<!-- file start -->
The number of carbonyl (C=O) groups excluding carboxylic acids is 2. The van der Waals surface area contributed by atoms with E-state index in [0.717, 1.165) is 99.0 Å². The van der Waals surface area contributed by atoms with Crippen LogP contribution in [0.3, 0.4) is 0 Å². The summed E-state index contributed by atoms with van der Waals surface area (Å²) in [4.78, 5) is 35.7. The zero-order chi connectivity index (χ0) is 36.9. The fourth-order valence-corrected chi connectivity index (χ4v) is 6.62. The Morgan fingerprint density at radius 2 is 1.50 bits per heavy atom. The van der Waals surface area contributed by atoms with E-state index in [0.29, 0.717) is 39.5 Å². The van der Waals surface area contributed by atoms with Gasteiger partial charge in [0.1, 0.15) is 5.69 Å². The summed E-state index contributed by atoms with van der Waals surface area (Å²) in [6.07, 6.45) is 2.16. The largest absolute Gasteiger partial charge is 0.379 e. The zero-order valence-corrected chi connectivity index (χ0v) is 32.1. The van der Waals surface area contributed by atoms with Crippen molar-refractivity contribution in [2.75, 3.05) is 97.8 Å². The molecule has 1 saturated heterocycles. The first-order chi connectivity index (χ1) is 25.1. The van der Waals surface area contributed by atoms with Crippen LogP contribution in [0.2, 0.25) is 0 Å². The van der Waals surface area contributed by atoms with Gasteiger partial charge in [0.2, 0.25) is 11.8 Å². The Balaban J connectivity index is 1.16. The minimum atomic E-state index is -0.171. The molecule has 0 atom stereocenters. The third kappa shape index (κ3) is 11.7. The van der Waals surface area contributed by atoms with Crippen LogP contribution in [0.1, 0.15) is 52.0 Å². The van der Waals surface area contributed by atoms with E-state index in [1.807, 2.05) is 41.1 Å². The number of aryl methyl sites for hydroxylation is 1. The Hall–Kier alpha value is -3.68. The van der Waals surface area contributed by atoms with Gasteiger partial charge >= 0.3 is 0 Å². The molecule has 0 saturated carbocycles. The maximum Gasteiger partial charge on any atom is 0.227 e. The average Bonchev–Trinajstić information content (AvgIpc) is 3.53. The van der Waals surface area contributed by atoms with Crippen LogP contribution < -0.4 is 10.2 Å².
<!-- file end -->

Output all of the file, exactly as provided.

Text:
The number of carbonyl (C=O) groups excluding carboxylic acids is 2. The van der Waals surface area contributed by atoms with E-state index in [0.717, 1.165) is 99.0 Å². The van der Waals surface area contributed by atoms with Crippen LogP contribution in [0.3, 0.4) is 0 Å². The summed E-state index contributed by atoms with van der Waals surface area (Å²) in [4.78, 5) is 35.7. The zero-order chi connectivity index (χ0) is 36.9. The fourth-order valence-corrected chi connectivity index (χ4v) is 6.62. The Morgan fingerprint density at radius 2 is 1.50 bits per heavy atom. The van der Waals surface area contributed by atoms with E-state index in [0.29, 0.717) is 39.5 Å². The van der Waals surface area contributed by atoms with Gasteiger partial charge in [0.1, 0.15) is 5.69 Å². The summed E-state index contributed by atoms with van der Waals surface area (Å²) in [6.07, 6.45) is 2.16. The largest absolute Gasteiger partial charge is 0.379 e. The zero-order valence-corrected chi connectivity index (χ0v) is 32.1. The van der Waals surface area contributed by atoms with Crippen molar-refractivity contribution in [2.75, 3.05) is 97.8 Å². The molecule has 1 saturated heterocycles. The first-order chi connectivity index (χ1) is 25.1. The van der Waals surface area contributed by atoms with Crippen LogP contribution in [0.2, 0.25) is 0 Å². The van der Waals surface area contributed by atoms with Gasteiger partial charge in [0.2, 0.25) is 11.8 Å². The Balaban J connectivity index is 1.16. The minimum atomic E-state index is -0.171. The molecule has 0 atom stereocenters. The third kappa shape index (κ3) is 11.7. The van der Waals surface area contributed by atoms with Crippen LogP contribution in [0.1, 0.15) is 52.0 Å². The van der Waals surface area contributed by atoms with E-state index in [1.807, 2.05) is 41.1 Å². The number of aryl methyl sites for hydroxylation is 1. The Hall–Kier alpha value is -3.68. The van der Waals surface area contributed by atoms with Gasteiger partial charge >= 0.3 is 0 Å². The molecule has 0 saturated carbocycles. The maximum Gasteiger partial charge on any atom is 0.227 e. The average Bonchev–Trinajstić information content (AvgIpc) is 3.53. The van der Waals surface area contributed by atoms with Crippen LogP contribution < -0.4 is 10.2 Å².